Late yesterday, Oregon Democrats announced that they are abandoning any efforts to enact a corporate gross receipts tax this year as they have been unable to garner adequate legislative support to pass such a measure. Article IV, Section 25 of the Oregon Constitution requires a three-fifths majority of all members elected to each house of the legislative assembly to pass bills for raising revenue and that the presiding officer of each respective house sign the bill or resolution. So, it appears a three-fifths vote in favor of a corporate receipts tax in each the house and the senate is not currently attainable.
As reported in my April 7, 2016, October 3, 2016 and October 27, 2016 blog posts, former U.S. Tax Court Judge Diane L. Kroupa and her then husband, Robert E. Fackler, were indicted on charges of tax fraud. Specifically, they were each charged with one count of conspiracy to defraud the United States, two counts of tax evasion, two counts of making and subscribing a false tax return, and one count of obstruction of an IRS audit. The indictment was the result of an investigation conducted by the Criminal Investigation Division of the Internal Revenue Service and the United States Postal Inspection Service.
Please join me on June 29, 2017 in Portland, Oregon, for what will be a dynamic presentation on the new partnership audit rules by Jerald August. Jerry is a Partner in the preeminent New York City-based boutique tax firm Kostelanetz & Fink, LLP. He has served as a chair of NYU's Institute on Federal Taxation for a number of years and specializes in federal and state income taxation, including taxation of pass-thru entities and tax controversy. Jerry is not only one of the brightest tax lawyers you will ever meet, he is an outstanding speaker. We are very fortunate to have him present at the Portland Tax Forum on this important topic. We all need to learn about the new partnership audit rules – they come into play on January 1, 2018.
Please join me at the NYU Summer Institute in Taxation this July in New York City. This year, I will be presenting "Entity Classification – Another Look at the Check-the-Box Regulations" on Day 2 (July 27) of the Institute’s Advanced Income Tax and Wealth Planning Conference, where I will discuss recent developments, flexibility and planning opportunities created by the regulations, traps that exist for the unwary, and practical tax practitioner guidance.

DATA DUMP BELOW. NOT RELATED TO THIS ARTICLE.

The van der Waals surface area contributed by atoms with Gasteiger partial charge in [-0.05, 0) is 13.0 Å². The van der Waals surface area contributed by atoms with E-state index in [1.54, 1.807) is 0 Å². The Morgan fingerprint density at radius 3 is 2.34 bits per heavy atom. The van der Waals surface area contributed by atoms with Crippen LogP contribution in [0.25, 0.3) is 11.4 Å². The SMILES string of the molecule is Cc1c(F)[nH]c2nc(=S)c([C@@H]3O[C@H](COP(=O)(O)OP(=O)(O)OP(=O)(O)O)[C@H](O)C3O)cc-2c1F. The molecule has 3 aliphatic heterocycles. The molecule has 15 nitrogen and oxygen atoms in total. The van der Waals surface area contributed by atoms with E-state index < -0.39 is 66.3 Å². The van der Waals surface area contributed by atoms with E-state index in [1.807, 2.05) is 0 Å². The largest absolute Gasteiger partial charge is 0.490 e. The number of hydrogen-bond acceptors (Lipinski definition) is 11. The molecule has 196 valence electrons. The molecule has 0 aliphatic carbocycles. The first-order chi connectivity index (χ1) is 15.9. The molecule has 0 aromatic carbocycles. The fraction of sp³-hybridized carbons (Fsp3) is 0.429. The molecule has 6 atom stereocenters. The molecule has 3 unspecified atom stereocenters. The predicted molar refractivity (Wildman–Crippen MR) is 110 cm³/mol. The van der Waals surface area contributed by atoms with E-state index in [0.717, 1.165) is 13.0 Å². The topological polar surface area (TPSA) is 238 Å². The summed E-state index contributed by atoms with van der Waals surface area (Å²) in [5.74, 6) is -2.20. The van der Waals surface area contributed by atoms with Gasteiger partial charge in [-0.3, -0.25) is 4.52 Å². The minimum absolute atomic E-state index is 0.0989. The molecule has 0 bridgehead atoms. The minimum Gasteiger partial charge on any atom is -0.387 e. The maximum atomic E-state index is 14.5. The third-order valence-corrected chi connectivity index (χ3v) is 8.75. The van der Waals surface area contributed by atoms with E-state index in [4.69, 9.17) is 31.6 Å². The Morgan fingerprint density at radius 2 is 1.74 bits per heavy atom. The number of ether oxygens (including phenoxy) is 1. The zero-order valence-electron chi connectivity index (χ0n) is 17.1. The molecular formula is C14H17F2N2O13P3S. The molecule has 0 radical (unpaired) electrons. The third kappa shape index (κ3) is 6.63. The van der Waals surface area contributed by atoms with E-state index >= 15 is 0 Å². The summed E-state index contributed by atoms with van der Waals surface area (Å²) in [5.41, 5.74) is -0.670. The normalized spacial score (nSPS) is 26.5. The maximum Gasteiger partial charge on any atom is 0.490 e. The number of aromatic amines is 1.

After Oregon Measure 97’s drubbing at the polls in November 2016, for many, it suggested the quashing of any notion of a gross receipts tax in the state. For Oregon Senator Mark Hass (D) and Representative Mark Johnson (R), it got them thinking creatively about alternatives to such an approach, spawning Legislative Concept 3548, and subsequently, the births of Senate Joint Resolution 41 and House Bill 2230. Both resemble the now defunct Measure 97—and in the same way can be viewed as a hidden sales tax, essentially. While finding a palatable path to reform is certainly a tall order, the new tax proposals could pose a serious threat to the Oregon business community and present a thorny solution to addressing the state’s budgetary needs.
In an April 2017 State Tax Notes article, titled “The Idea That Would Not Die: Beyond Oregon’s Measure 97,” my colleague Michelle DeLappe and I discuss these new Oregon tax proposals and their key differences with Measure 97, the benefits and shortcomings of a gross receipts tax, and the likelihood of a gross receipts tax in Oregon becoming a reality.
Larry J. Brant is a Shareholder in Garvey Schubert Barer, a law firm based out of the Pacific Northwest, with offices in Seattle, Washington; Portland, Oregon; New York, New York; Washington, D.C.; and Beijing, China. Mr. Brant practices in the Portland office. His practice focuses on tax, tax controversy and transactions. Mr. Brant is a past Chair of the Oregon State Bar Taxation Section. He was the long term Chair of the Oregon Tax Institute, and is currently a member of the Board of Directors of the Portland Tax Forum. Mr. Brant has served as an adjunct professor, teaching corporate taxation, at Northwestern School of Law, Lewis and Clark College. He is an Expert Contributor to Thomson Reuters Checkpoint Catalyst. Mr. Brant is a Fellow in the American College of Tax Counsel. He publishes articles on numerous income tax issues, including Taxation of S Corporations, Reasonable Compensation, Circular 230, Worker Classification, IRC § 1031 Exchanges, Choice of Entity, Entity Tax Classification, and State and Local Taxation. Mr. Brant is a frequent lecturer at local, regional and national tax and business conferences for CPAs and attorneys. He was the 2015 Recipient of the Oregon State Bar Tax Section Award of Merit.